Zakathul Fitr and Eid

Sadaqat Al-Fitr

Sadaqat Al-Fitr (or Zakaat Al-Fitr) is prescribed by the Sharee‘ah based on the general indication of the texts of the Quran and the Sunnah, as well as by scholarly consensus. Allaah The Almighty Says (what means): {He has certainly succeeded who purifies himself. And mentions the Name of his Lord and prays.} [Quran 87:14-15]

The Commander of the Believers, ‘Umar ibn ‘Abdul-Azeez  may  Allaah  have  mercy  upon  him would command the Muslims to give Sadaqat Al-Fitr and recite the abovementioned verse. As for theSunnah, Ibn ‘Umar  may  Allaah  be  pleased  with  him said, "The Prophet, sallallaahu ‘alayhi wa sallam, ordained Zakaat Al-Fitr to be given as one Saa‘ (handful) of dates or barley for every slave and free Muslim, male or female, young or old. He ordered it to be given out before the Muslims go to the ‘Eed Prayer." [Al-Bukhaari and Muslim]
The scholars have unanimously agreed on the obligation of Zakaat Al-Fitr, which has two stipulations:

1- Its amount (one Saa’) should be over and above one’s own need and the need of his dependants for the day and night of ‘Eed.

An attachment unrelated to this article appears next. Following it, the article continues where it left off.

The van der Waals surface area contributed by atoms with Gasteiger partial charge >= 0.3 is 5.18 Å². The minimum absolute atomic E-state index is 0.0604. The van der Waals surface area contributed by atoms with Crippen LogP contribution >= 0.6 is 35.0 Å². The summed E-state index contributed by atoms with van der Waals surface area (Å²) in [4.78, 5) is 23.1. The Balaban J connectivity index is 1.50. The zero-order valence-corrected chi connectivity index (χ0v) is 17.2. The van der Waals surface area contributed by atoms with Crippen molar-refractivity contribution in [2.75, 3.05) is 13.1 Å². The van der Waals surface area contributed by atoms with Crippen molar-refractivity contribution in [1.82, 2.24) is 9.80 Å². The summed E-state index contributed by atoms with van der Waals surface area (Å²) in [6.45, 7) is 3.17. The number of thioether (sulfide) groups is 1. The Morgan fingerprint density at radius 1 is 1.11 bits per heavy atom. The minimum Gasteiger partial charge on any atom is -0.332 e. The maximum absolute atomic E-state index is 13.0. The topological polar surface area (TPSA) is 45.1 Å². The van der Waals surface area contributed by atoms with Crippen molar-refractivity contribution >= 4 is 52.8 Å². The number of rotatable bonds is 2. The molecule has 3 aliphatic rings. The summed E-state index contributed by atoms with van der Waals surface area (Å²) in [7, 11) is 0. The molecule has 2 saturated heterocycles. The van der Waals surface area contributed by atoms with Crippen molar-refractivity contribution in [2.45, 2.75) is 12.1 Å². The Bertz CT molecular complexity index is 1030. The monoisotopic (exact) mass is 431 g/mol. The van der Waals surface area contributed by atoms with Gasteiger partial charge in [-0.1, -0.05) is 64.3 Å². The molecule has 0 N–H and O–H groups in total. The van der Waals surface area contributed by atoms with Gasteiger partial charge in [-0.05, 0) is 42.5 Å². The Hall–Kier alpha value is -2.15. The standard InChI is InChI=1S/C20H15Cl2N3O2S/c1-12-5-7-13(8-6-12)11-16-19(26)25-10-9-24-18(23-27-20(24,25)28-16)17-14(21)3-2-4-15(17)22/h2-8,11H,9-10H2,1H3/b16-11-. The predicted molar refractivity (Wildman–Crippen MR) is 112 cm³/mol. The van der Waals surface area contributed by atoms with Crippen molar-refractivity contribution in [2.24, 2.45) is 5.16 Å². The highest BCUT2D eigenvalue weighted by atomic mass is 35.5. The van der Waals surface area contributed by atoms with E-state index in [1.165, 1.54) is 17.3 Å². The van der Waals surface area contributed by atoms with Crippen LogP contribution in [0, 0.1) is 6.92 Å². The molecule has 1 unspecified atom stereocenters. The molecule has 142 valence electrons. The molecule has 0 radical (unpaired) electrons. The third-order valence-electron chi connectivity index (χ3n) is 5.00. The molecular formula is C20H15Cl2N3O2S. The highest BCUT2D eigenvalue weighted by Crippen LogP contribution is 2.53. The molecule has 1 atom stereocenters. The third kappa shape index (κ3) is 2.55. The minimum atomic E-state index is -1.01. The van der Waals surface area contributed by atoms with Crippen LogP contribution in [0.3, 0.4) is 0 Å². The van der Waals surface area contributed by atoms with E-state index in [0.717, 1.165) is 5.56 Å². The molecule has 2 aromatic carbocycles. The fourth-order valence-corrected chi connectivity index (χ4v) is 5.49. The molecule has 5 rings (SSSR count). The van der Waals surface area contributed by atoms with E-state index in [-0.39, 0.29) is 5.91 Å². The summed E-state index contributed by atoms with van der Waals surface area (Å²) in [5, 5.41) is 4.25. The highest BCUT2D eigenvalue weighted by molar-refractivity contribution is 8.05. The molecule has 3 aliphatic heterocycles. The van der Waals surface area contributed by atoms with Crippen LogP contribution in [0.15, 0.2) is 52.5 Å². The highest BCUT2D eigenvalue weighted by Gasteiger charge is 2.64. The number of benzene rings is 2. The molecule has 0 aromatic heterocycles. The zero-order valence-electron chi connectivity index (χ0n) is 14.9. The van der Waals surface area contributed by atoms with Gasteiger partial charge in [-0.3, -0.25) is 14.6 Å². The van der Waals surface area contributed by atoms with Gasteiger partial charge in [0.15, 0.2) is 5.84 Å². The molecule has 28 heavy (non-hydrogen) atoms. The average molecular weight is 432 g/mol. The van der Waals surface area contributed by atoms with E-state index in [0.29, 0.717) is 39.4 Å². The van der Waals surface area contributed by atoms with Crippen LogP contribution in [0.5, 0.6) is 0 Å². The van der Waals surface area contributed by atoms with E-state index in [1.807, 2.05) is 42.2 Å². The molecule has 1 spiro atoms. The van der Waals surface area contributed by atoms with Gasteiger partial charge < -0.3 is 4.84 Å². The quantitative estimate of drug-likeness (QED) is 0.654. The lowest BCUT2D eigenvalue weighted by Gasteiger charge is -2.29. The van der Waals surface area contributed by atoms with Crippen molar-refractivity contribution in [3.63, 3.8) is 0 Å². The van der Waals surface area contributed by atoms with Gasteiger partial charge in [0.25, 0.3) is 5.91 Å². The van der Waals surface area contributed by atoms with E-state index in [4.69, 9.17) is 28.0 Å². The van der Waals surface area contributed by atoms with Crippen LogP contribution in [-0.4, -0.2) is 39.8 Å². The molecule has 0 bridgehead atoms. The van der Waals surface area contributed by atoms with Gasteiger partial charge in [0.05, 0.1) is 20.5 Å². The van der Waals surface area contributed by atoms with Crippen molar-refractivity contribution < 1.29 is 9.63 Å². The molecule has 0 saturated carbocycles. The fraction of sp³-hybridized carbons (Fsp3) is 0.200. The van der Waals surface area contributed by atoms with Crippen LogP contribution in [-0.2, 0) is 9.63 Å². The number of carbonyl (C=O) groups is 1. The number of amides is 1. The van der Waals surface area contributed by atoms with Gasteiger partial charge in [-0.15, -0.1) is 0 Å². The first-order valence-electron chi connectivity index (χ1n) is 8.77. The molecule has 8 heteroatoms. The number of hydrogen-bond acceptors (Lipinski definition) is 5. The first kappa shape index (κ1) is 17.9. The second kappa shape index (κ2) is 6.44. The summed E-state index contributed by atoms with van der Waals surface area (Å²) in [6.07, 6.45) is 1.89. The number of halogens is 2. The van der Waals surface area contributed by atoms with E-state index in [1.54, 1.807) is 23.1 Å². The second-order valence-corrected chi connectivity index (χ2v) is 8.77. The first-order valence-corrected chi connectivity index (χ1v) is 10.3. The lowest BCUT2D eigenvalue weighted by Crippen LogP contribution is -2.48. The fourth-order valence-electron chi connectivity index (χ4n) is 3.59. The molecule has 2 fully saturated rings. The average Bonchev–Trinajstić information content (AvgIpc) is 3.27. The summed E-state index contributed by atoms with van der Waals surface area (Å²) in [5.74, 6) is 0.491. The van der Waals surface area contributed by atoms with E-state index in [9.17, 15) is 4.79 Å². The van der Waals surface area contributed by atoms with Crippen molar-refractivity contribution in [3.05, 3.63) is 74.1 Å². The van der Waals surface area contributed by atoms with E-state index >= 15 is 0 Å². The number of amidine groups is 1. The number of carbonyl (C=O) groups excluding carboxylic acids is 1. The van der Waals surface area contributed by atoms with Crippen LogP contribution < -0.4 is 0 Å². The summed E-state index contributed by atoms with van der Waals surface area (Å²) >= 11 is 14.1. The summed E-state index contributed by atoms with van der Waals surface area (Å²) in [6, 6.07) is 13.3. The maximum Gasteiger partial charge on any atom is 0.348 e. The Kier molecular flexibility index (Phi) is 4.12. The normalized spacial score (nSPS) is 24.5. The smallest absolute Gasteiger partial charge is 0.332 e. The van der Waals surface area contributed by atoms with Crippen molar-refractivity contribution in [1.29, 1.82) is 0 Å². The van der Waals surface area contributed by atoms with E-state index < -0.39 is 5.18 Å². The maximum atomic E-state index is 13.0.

2- It should be given upon (and not before) the arrival of its due time, which is sunset of the last day of Ramadhaan.

Zakaat Al-Fitr is an individual obligation upon every Muslim who can afford it. It was ordained, along with fasting, in the second year after Hijrah (prophetic emigration). The recipients of Sadaqat Al-Fitr are the same recipients of general Zakaah, based on what Allaah The Almighty Says (which means): {Zakaah expenditures are only for the poor and for the needy…} [Quran 9:60]

The amount to be given of Sadaqat Al-Fitr is a single Saa‘ for each Muslim, but it can be less than one Saa‘ if the Muslim does not find any more than that. Sadaqat Al-Fitris obligatory upon every Muslim individually, and the Muslim is not obligated to give it on behalf of others according to the preponderant opinion of scholars. However, one can give it on behalf of those under his care with their consent. An exception to this ruling is the slave, for whom Sadaqat Al-Fitr is, of course, an obligation, but in his case it is alright for his master to pay on his behalf. The Prophet, sallallaahu ‘alayhi wa sallam, said: "There is no charity to be paid on the slave (i.e. for owning him) except Sadaqat Al-Fitr." [Muslim]